Essentially, the apparatus is comprised of one or more light sources producing sufficient intensity in the wavelengths of interest, a means for directing the light to a point at which corresponding colors have been recorded, one or more light sensors for detecting the result of the light's interaction with the recorded points, an analog-to-digital converter to convert the result into a digital code, and a translation of that code into a computer's corresponding binary code. The invention hereof uses the presence of compositions in localized regions on a substrate which absorb particular frequencies of electromagnetic radiation in a way that corresponds to retrievable information. The absorption properties of the composition at a particular location are selected to represent a particular value within a multibit code. Various ways of selecting the compositions to construct the code are described below.

The preferred embodiments involve the deposit of the compositions on a disk to form an improved optical disk that can borrow technology used in conventional optical disks appropriately adapted to take advantage of the color storage features. An optical disk to be used within this apparatus will have compositions deposited on its surface to store multiple bit information rather than using pits and lands. Specific compositions will be placed in localized regions on the disk to allow the information stored to be read in a fashion similar to a conventional optical disk. The distinguishable absorption features of all the possible compositions correspond to a code representing a selected set of possible information stored at a single location.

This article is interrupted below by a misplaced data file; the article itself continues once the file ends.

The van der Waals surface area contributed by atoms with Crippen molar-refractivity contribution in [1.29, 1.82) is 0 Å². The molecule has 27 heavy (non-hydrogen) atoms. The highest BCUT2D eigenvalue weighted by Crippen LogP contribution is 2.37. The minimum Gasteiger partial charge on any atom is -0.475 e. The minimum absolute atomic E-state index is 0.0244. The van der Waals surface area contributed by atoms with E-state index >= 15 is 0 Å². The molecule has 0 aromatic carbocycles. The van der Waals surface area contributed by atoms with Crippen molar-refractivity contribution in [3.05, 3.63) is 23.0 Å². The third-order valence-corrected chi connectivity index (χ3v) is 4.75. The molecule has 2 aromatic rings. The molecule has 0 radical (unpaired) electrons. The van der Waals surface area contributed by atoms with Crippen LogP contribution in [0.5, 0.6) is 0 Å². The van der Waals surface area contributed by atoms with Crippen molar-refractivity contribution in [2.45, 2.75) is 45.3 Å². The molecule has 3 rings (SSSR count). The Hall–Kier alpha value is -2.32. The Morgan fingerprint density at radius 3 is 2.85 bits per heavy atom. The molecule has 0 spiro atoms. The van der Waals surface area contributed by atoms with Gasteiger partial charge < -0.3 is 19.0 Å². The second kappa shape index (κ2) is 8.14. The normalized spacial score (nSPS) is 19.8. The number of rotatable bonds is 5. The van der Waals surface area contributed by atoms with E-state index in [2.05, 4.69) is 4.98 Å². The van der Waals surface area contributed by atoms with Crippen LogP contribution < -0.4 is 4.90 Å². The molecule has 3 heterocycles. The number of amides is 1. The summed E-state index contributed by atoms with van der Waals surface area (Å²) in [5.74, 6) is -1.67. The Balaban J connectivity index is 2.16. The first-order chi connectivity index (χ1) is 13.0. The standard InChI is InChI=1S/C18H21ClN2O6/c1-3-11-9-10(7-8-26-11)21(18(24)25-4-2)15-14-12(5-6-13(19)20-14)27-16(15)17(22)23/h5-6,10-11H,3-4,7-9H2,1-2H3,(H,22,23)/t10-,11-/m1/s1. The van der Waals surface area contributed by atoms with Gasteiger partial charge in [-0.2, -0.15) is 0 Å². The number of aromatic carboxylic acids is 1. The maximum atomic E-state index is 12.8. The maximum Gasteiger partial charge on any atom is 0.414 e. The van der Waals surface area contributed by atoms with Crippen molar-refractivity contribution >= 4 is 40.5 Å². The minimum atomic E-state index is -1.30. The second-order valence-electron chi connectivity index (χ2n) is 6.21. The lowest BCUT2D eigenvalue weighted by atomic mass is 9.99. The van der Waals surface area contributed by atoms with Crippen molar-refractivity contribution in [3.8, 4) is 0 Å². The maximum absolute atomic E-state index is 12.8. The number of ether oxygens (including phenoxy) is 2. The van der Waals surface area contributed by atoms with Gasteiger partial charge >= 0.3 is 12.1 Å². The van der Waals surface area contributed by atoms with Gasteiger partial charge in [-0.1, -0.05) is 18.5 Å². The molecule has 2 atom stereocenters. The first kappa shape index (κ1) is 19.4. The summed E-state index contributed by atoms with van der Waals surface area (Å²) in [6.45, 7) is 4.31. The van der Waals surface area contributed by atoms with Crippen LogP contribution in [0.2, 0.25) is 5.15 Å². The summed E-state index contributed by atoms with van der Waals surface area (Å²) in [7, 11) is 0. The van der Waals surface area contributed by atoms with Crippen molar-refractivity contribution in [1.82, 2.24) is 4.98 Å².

Once the compositions representing the information are deposited on a substrate, a reader is used which can distinguish the absorption properties of the different compositions used to make up the multibit code. The light sources used span the wavelength regions used to store the information. Therefore, a single broadband source could be used, but this would require some means to separate the frequency spectrum before the measurement is made so the frequency dependent absorption can be measured. Similarly, a single detector could be used if the different frequencies of light were separate in time, although this would slow the reading process. Although different light sources, methods of directing and detecting the light, and methods of recording the information are possible, FIG. 1 presents a possible embodiment for the reader. The design of a specific apparatus involves the selection of the light source, optics and sensors to measure the wavelength dependent absorption of dots on a corresponding optical disk.